November 22, 2011

Penguin pulls ebooks from libraries in apparent slap at Amazon


In the wake of the furor that erupted earlier this month when Amazon announced that Amazon Prime members could “borrow” ebooks from its Kindle Lending Library — causing numerous authors and publishers to declare that they hadn’t been consulted about this and it was a breech of contract — one of New York’s Big Six may be taking things to the next level: A Publishers Weekly report by Andrew Albanese says the Penguin Group has announced that its newest titles will not be available for library lending via OverDrive, the major distributor of ebooks to most libraries … including the Kindle Lending Library. In fact, OverDrive clarified for Albanese that Penguin specifically told it “to disable the recently launched “Get for Kindle” program for all Penguin e-books.”

OverDrive officials say Penguin cited security concerns, but that as they know of no incidents where Penguin titles have been compromised, well, they think something else is up. So does PW’s Albanese, who notes “speculation that Penguin’s actions may be directed at Amazon, which recently drew the ire of authors, agents, and publishers with the launch of its Amazon Prime lending model.”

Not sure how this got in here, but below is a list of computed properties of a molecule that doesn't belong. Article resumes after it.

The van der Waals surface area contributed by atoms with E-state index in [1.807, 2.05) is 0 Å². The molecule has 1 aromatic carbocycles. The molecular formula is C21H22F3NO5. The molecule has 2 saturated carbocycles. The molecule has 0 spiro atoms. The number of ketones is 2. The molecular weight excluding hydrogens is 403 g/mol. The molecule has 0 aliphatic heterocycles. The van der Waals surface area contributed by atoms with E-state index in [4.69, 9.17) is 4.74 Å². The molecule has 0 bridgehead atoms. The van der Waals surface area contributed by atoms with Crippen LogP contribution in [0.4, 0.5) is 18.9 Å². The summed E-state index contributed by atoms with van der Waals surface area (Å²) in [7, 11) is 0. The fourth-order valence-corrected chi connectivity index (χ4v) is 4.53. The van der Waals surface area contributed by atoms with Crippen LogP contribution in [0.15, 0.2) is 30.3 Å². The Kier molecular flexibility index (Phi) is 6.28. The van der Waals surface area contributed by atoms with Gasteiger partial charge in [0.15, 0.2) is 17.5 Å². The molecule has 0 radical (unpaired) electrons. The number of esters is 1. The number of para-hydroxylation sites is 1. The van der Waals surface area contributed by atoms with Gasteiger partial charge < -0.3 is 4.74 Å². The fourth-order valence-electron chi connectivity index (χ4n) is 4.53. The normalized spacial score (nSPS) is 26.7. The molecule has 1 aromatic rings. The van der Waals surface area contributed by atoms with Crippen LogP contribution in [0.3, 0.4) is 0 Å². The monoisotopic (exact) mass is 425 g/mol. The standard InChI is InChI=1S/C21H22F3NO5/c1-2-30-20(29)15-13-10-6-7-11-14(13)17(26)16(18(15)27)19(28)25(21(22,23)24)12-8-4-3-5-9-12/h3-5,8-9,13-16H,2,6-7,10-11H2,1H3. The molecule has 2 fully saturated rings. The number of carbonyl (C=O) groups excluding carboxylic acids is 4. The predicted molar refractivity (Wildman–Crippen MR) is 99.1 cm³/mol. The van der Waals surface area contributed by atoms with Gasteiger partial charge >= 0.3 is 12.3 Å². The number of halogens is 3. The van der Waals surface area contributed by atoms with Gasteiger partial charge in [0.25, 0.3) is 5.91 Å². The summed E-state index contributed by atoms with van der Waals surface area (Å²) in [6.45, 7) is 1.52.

To be fair, a PaidContent report notes that OverDrive “is not universally beloved by the publishers using it, and it’s possible there is some issue related to OverDrive’s distribution of Penguin titles …” But most think otherwise. See, for example, this brief report at SlashDot, which says it sees the claim of security concerns, “as a weak excuse, while most likely taking a shot at Amazon.”


Dennis Johnson is the founder of MobyLives, and the co-founder and co-publisher of Melville House. Follow him on Twitter at @mobylives